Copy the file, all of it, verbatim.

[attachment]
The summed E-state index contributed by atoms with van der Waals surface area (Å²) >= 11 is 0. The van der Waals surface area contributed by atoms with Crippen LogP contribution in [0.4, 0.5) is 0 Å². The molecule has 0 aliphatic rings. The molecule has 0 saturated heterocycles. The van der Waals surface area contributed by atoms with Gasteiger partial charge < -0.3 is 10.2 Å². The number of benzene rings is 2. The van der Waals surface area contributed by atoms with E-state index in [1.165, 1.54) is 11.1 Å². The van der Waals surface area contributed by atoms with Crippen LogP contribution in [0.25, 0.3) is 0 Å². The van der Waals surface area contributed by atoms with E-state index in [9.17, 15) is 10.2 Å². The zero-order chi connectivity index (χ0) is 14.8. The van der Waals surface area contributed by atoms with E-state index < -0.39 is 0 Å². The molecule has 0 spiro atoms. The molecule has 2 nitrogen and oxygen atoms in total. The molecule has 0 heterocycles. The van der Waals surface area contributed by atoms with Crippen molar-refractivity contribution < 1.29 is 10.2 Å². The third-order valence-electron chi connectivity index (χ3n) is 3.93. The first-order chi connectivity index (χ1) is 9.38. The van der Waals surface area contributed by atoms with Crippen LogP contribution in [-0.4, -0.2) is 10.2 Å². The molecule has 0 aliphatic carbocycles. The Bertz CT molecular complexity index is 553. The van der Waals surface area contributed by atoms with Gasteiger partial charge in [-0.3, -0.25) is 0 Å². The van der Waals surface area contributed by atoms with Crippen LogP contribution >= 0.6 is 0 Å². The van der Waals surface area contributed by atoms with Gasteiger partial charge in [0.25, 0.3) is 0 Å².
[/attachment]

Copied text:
The summed E-state index contributed by atoms with van der Waals surface area (Å²) >= 11 is 0. The van der Waals surface area contributed by atoms with Crippen LogP contribution in [0.4, 0.5) is 0 Å². The molecule has 0 aliphatic rings. The molecule has 0 saturated heterocycles. The van der Waals surface area contributed by atoms with Gasteiger partial charge < -0.3 is 10.2 Å². The number of benzene rings is 2. The van der Waals surface area contributed by atoms with E-state index in [1.165, 1.54) is 11.1 Å². The van der Waals surface area contributed by atoms with Crippen LogP contribution in [0.25, 0.3) is 0 Å². The van der Waals surface area contributed by atoms with E-state index in [9.17, 15) is 10.2 Å². The zero-order chi connectivity index (χ0) is 14.8. The van der Waals surface area contributed by atoms with E-state index < -0.39 is 0 Å². The molecule has 0 spiro atoms. The molecule has 2 nitrogen and oxygen atoms in total. The molecule has 0 heterocycles. The van der Waals surface area contributed by atoms with Crippen molar-refractivity contribution < 1.29 is 10.2 Å². The third-order valence-electron chi connectivity index (χ3n) is 3.93. The first-order chi connectivity index (χ1) is 9.38. The van der Waals surface area contributed by atoms with Crippen LogP contribution in [-0.4, -0.2) is 10.2 Å². The molecule has 0 aliphatic carbocycles. The Bertz CT molecular complexity index is 553. The van der Waals surface area contributed by atoms with Gasteiger partial charge in [-0.3, -0.25) is 0 Å². The van der Waals surface area contributed by atoms with Crippen LogP contribution >= 0.6 is 0 Å². The van der Waals surface area contributed by atoms with Gasteiger partial charge in [0.25, 0.3) is 0 Å².